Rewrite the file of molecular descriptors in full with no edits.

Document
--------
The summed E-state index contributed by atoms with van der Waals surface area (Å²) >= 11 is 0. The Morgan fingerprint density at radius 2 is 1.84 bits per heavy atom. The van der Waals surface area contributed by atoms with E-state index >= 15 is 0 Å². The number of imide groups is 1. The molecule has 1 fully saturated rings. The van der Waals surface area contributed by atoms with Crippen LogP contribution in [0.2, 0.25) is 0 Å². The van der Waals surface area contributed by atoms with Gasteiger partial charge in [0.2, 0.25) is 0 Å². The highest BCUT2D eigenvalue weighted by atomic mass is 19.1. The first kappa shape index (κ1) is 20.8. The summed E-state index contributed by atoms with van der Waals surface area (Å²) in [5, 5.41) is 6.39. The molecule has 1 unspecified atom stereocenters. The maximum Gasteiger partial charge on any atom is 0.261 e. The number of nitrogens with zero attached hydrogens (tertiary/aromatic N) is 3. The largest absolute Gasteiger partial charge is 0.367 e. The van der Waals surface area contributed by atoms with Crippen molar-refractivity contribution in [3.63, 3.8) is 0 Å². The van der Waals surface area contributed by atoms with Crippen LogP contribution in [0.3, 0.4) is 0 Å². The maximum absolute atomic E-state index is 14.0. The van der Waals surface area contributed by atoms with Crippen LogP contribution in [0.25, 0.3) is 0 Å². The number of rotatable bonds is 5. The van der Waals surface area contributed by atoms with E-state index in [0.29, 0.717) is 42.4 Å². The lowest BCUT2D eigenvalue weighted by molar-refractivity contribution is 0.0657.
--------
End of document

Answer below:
The summed E-state index contributed by atoms with van der Waals surface area (Å²) >= 11 is 0. The Morgan fingerprint density at radius 2 is 1.84 bits per heavy atom. The van der Waals surface area contributed by atoms with E-state index >= 15 is 0 Å². The number of imide groups is 1. The molecule has 1 fully saturated rings. The van der Waals surface area contributed by atoms with Crippen LogP contribution in [0.2, 0.25) is 0 Å². The van der Waals surface area contributed by atoms with Gasteiger partial charge in [0.2, 0.25) is 0 Å². The highest BCUT2D eigenvalue weighted by atomic mass is 19.1. The first kappa shape index (κ1) is 20.8. The summed E-state index contributed by atoms with van der Waals surface area (Å²) in [5, 5.41) is 6.39. The molecule has 1 unspecified atom stereocenters. The maximum Gasteiger partial charge on any atom is 0.261 e. The number of nitrogens with zero attached hydrogens (tertiary/aromatic N) is 3. The largest absolute Gasteiger partial charge is 0.367 e. The van der Waals surface area contributed by atoms with Crippen molar-refractivity contribution in [3.63, 3.8) is 0 Å². The van der Waals surface area contributed by atoms with Crippen LogP contribution in [0.3, 0.4) is 0 Å². The maximum absolute atomic E-state index is 14.0. The van der Waals surface area contributed by atoms with Crippen LogP contribution in [0.25, 0.3) is 0 Å². The number of rotatable bonds is 5. The van der Waals surface area contributed by atoms with E-state index in [0.29, 0.717) is 42.4 Å². The lowest BCUT2D eigenvalue weighted by molar-refractivity contribution is 0.0657.